This rambles, but…that’s the way love goes.

It may be gauche for an American to compare a distinctly non-American city to an American one, but indulge me for a moment, please. Imagine, if you will, New York in summer – without the iconic but overbearing skyscrapers or the ubiquitous scent of urine in the subways, but with the oft-stifling humidity. And the multiple, simultaneous music and cultural festivals happening any given weekend. And the walkable, energy-filled neighborhoods. And the intensely striking variation of skin tones and ethnic origins. And the taxed but generally efficient transport system connecting all the good stuff on offer. Comparing the place to New York would be the easiest, admittedly most half-hearted way to describe Canada’s second- and Quebec’s largest city, Montreal. So I’ll try to do better in the next paragraph.

During one oh-so-short weekend, I trekked up to the summit of Mount Royal, only to trek back down again and cool off at the rooftop pool of a nearby gym (pools are big in landlocked Montreal) surrounded by dozens of sun worshippers soaking it all up while they could. I ate spicy Lebanese sausage and yellow Thai curry and chicken shawarma slathered in hummus and brick-oven pizza and organic bread with unprocessed butter (tasted funny) and a heaping plate of that local French fries/gravy/cheese curd combo called poutine. I discovered my summer anthem (by British electro phenoms Disclosure) and twisted my foot fooling around to a Romanian brass band at the Jazz Fest and recovered in time for a romp at the Piknic Électronik, followed by an all-night afterparty with a clutch of new friends in a three-story rowhouse with a wrought-iron balcony. I asked “Parlez-vous anglais?” to Middle Eastern first aid responders (my foot, remember?) and black convenience store cashiers and Chinese-Malagasy waitresses and sweet little old white ladies in souvenir shops and received a “yes” (or a reflexive “oui”) and a smile every single time. I discussed American politics and Brazilian politics and Quebecois politics and the Quebecois independence movement and the Quebecois fascination with wintering in South Florida and summering in New England. I spent an afternoon marveling at the city with a fellow Murkin travel writer who had just spent a month in Paris and proclaimed her love for Montreal within a week of arriving in the Western Hemisphere’s largest French-speaking city. I responded to her with my own profession of love for Montreal.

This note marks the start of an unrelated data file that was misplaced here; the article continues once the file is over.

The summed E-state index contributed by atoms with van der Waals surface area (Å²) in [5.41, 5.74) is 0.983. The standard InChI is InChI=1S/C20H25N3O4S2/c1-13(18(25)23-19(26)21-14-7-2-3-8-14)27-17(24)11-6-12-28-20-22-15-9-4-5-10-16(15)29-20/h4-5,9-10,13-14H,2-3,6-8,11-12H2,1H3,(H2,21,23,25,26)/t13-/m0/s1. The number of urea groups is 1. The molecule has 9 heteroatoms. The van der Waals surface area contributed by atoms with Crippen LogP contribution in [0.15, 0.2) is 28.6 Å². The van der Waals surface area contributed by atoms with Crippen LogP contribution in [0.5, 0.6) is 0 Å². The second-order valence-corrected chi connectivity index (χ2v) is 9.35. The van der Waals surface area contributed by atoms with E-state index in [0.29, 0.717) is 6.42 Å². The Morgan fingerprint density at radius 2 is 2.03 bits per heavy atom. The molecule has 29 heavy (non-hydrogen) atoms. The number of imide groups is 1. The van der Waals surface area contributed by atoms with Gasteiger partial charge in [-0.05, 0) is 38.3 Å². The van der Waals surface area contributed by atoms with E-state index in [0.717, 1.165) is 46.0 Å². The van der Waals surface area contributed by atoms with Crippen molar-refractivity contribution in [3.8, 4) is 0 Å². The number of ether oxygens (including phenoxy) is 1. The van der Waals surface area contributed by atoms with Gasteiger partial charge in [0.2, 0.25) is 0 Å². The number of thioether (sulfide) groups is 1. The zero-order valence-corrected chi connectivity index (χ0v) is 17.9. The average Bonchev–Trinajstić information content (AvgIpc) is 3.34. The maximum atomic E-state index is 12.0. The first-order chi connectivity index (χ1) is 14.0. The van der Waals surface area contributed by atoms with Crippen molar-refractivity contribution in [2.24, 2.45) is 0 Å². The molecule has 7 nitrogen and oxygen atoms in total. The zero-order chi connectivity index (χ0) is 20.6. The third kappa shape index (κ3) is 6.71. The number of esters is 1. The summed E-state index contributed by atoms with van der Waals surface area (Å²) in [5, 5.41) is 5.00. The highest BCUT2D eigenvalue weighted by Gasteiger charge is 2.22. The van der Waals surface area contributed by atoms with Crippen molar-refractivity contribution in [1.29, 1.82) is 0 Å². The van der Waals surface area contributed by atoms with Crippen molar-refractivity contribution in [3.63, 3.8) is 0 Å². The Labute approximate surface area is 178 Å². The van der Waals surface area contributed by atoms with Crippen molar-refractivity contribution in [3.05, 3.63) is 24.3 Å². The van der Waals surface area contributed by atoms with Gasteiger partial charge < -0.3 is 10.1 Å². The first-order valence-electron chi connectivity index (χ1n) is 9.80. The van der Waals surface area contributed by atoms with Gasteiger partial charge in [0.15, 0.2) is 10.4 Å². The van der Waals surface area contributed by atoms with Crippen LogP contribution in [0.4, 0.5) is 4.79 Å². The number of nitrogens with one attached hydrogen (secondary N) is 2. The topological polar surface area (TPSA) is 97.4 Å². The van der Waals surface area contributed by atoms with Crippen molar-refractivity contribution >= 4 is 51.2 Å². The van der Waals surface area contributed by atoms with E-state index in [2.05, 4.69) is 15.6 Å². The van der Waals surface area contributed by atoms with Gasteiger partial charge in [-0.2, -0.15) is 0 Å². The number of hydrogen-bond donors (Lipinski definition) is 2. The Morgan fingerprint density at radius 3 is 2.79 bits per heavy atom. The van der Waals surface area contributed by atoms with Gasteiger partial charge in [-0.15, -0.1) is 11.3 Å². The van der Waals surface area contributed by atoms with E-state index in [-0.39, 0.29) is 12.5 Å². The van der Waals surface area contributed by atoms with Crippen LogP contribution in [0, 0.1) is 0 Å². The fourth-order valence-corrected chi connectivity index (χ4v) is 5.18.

Before last weekend, I didn’t know much about Montreal. I didn’t know that the city was as multicultural as it is, with all types of French being spoken by folks with roots all over the globe. I didn’t know that Montreal’s particular brand of French was so appealingly full-bodied, brash, and funky. I didn’t know that its people would be so unfailingly attractive, with Old World style, New World swagger, and a visible profusion of good genes. I didn’t know that many Quebecois do still feel a deep disconnect from the rest of Anglophone Canada as a marginalized people (boy, how I can relate to that!). I didn’t know that I could walk down the street in Montreal and fit right into the mosaic as if I belonged. I didn’t know I’d feel as if I belonged in Montreal. But I did, and Montreal smiled.

Forget Paris. Montreal, je t’aime.

Poutine (with pepperoni)
Poutine (with pepperoni) and a Coke Zero. Avoid empty calories.
Coccinelle cider
Coccinelle cider. It refreshes!
First aid station
My foot hurts and you laughin’, MF?!
Old and New Montreal
Something old, something new.
Montreal subway swag
Montreal subway swag.

Shaky video of the Piknic Électronik:

The Fly Brother Summer Anthem 2013:

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  1. Montreal is one my favorite cities. Hope you get to go back again soon for a longer stretch. You might find yourself putting it up there with São Paulo in your list of favorite cities. Just love the general vibe of the place. I don’t know how you got there, but I found a good way to get there from where I live on the east coast is to fly into Burlington, Vermont, and then drive into Montreal- about a 90 minute drive. For me it was cheaper than flying direct into Montreal, and you don’t have to do the ” show up at least 2 hours before international flight rule.”

    • It is now officially on the list, along with SP, of favorite cities. I think I’m going to visit in winter, just to see how I’d fare. I could definitely see myself living there in the summer, at least. Thanks for that tip on avoiding high airfares directly into YUL!

  2. Hey! It always warms my heart to see people loving my city (I’m possessive that way!)! I traveled quite a bit, and frankly, I have yet to find a place as homely as Montreal. If you come in winter, 2 things to keep in mind: 1) brace yourself for the cold and snow (I’m still not quite used to it and I lived here all my life!) 2) the cold and snow don’t stop us from outdoor activities! The weekends in January are for Igloofest (same organizers as Pinik Electronik) and February is for Festival en Lumières – different activities going on around the city, culminating to the All-Nighter (usually the last Saturday of February), when all the museums, art galleries , music venues, etc., are open all night! Everyone, young and old, is out having a good time!

  3. Glad to hear you loved our city! It has it’s faults (no place is perfect) but it’s also a great city to visit for a few days, especially for Americans who maybe haven’t made it to Europe.
    Great blog,
    Frank (bbqboy)

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